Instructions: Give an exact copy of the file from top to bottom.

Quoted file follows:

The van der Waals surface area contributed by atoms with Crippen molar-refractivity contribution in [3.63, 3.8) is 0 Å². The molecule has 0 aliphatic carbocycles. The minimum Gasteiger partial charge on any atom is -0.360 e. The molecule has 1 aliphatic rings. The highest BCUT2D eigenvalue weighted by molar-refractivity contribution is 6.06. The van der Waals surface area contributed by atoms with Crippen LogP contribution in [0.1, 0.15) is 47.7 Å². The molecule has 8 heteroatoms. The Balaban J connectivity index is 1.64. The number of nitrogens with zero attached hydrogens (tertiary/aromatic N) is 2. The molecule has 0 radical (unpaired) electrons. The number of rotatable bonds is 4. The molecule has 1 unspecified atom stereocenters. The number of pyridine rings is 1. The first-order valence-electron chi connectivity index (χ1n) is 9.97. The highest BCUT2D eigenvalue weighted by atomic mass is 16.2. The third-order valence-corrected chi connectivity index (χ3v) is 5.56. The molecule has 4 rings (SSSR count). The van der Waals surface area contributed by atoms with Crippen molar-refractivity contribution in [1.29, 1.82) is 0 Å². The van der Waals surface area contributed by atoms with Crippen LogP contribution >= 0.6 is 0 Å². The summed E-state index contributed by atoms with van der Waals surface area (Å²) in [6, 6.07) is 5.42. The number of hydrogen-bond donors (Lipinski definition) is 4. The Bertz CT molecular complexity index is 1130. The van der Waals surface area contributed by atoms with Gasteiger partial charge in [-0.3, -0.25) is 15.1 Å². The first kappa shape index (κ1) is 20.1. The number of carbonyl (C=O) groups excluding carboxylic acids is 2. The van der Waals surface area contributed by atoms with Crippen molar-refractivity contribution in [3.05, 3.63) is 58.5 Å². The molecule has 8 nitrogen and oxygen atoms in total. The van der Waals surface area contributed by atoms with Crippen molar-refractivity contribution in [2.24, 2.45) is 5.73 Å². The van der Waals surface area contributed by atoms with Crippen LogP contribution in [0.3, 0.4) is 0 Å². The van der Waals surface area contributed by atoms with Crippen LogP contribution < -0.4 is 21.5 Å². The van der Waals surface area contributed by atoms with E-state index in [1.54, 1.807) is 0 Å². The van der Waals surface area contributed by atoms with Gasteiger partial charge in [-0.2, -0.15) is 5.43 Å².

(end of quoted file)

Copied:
The van der Waals surface area contributed by atoms with Crippen molar-refractivity contribution in [3.63, 3.8) is 0 Å². The molecule has 0 aliphatic carbocycles. The minimum Gasteiger partial charge on any atom is -0.360 e. The molecule has 1 aliphatic rings. The highest BCUT2D eigenvalue weighted by molar-refractivity contribution is 6.06. The van der Waals surface area contributed by atoms with Crippen LogP contribution in [0.1, 0.15) is 47.7 Å². The molecule has 8 heteroatoms. The Balaban J connectivity index is 1.64. The number of nitrogens with zero attached hydrogens (tertiary/aromatic N) is 2. The molecule has 0 radical (unpaired) electrons. The number of rotatable bonds is 4. The molecule has 1 unspecified atom stereocenters. The number of pyridine rings is 1. The first-order valence-electron chi connectivity index (χ1n) is 9.97. The highest BCUT2D eigenvalue weighted by atomic mass is 16.2. The third-order valence-corrected chi connectivity index (χ3v) is 5.56. The molecule has 4 rings (SSSR count). The van der Waals surface area contributed by atoms with Crippen molar-refractivity contribution in [1.29, 1.82) is 0 Å². The van der Waals surface area contributed by atoms with Crippen LogP contribution >= 0.6 is 0 Å². The summed E-state index contributed by atoms with van der Waals surface area (Å²) in [6, 6.07) is 5.42. The number of hydrogen-bond donors (Lipinski definition) is 4. The Bertz CT molecular complexity index is 1130. The van der Waals surface area contributed by atoms with Gasteiger partial charge in [-0.3, -0.25) is 15.1 Å². The first kappa shape index (κ1) is 20.1. The number of carbonyl (C=O) groups excluding carboxylic acids is 2. The van der Waals surface area contributed by atoms with Crippen molar-refractivity contribution in [3.05, 3.63) is 58.5 Å². The molecule has 8 nitrogen and oxygen atoms in total. The van der Waals surface area contributed by atoms with Crippen molar-refractivity contribution in [2.24, 2.45) is 5.73 Å². The van der Waals surface area contributed by atoms with Crippen LogP contribution in [0.3, 0.4) is 0 Å². The van der Waals surface area contributed by atoms with Crippen LogP contribution < -0.4 is 21.5 Å². The van der Waals surface area contributed by atoms with E-state index in [1.54, 1.807) is 0 Å². The van der Waals surface area contributed by atoms with Gasteiger partial charge in [-0.2, -0.15) is 5.43 Å².